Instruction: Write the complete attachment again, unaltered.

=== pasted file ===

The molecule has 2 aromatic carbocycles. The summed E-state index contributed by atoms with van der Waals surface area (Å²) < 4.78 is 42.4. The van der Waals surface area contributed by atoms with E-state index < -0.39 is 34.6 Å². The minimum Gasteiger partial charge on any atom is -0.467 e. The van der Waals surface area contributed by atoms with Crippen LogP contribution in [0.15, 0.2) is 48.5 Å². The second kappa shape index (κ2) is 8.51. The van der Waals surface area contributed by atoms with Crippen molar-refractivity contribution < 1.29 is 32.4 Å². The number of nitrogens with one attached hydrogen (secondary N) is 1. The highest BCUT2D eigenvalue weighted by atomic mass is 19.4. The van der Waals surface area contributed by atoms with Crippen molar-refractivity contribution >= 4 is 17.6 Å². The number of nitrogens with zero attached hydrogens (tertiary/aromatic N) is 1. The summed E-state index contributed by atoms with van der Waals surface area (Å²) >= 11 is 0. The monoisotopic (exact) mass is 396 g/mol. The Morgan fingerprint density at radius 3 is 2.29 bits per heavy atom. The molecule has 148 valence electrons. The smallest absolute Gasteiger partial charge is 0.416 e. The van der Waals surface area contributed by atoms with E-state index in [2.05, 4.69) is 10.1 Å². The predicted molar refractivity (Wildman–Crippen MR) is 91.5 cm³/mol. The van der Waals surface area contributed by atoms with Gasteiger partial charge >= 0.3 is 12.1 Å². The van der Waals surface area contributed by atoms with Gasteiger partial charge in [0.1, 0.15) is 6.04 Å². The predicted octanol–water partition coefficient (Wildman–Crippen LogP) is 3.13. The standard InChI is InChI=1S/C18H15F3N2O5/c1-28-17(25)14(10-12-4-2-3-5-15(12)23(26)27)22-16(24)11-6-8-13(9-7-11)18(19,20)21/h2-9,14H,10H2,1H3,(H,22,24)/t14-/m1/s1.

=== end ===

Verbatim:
The molecule has 2 aromatic carbocycles. The summed E-state index contributed by atoms with van der Waals surface area (Å²) < 4.78 is 42.4. The van der Waals surface area contributed by atoms with E-state index < -0.39 is 34.6 Å². The minimum Gasteiger partial charge on any atom is -0.467 e. The van der Waals surface area contributed by atoms with Crippen LogP contribution in [0.15, 0.2) is 48.5 Å². The second kappa shape index (κ2) is 8.51. The van der Waals surface area contributed by atoms with Crippen molar-refractivity contribution < 1.29 is 32.4 Å². The number of nitrogens with one attached hydrogen (secondary N) is 1. The highest BCUT2D eigenvalue weighted by atomic mass is 19.4. The van der Waals surface area contributed by atoms with Crippen molar-refractivity contribution >= 4 is 17.6 Å². The number of nitrogens with zero attached hydrogens (tertiary/aromatic N) is 1. The summed E-state index contributed by atoms with van der Waals surface area (Å²) >= 11 is 0. The monoisotopic (exact) mass is 396 g/mol. The Morgan fingerprint density at radius 3 is 2.29 bits per heavy atom. The molecule has 148 valence electrons. The smallest absolute Gasteiger partial charge is 0.416 e. The van der Waals surface area contributed by atoms with E-state index in [2.05, 4.69) is 10.1 Å². The predicted molar refractivity (Wildman–Crippen MR) is 91.5 cm³/mol. The van der Waals surface area contributed by atoms with Gasteiger partial charge >= 0.3 is 12.1 Å². The van der Waals surface area contributed by atoms with Gasteiger partial charge in [0.1, 0.15) is 6.04 Å². The predicted octanol–water partition coefficient (Wildman–Crippen LogP) is 3.13. The standard InChI is InChI=1S/C18H15F3N2O5/c1-28-17(25)14(10-12-4-2-3-5-15(12)23(26)27)22-16(24)11-6-8-13(9-7-11)18(19,20)21/h2-9,14H,10H2,1H3,(H,22,24)/t14-/m1/s1.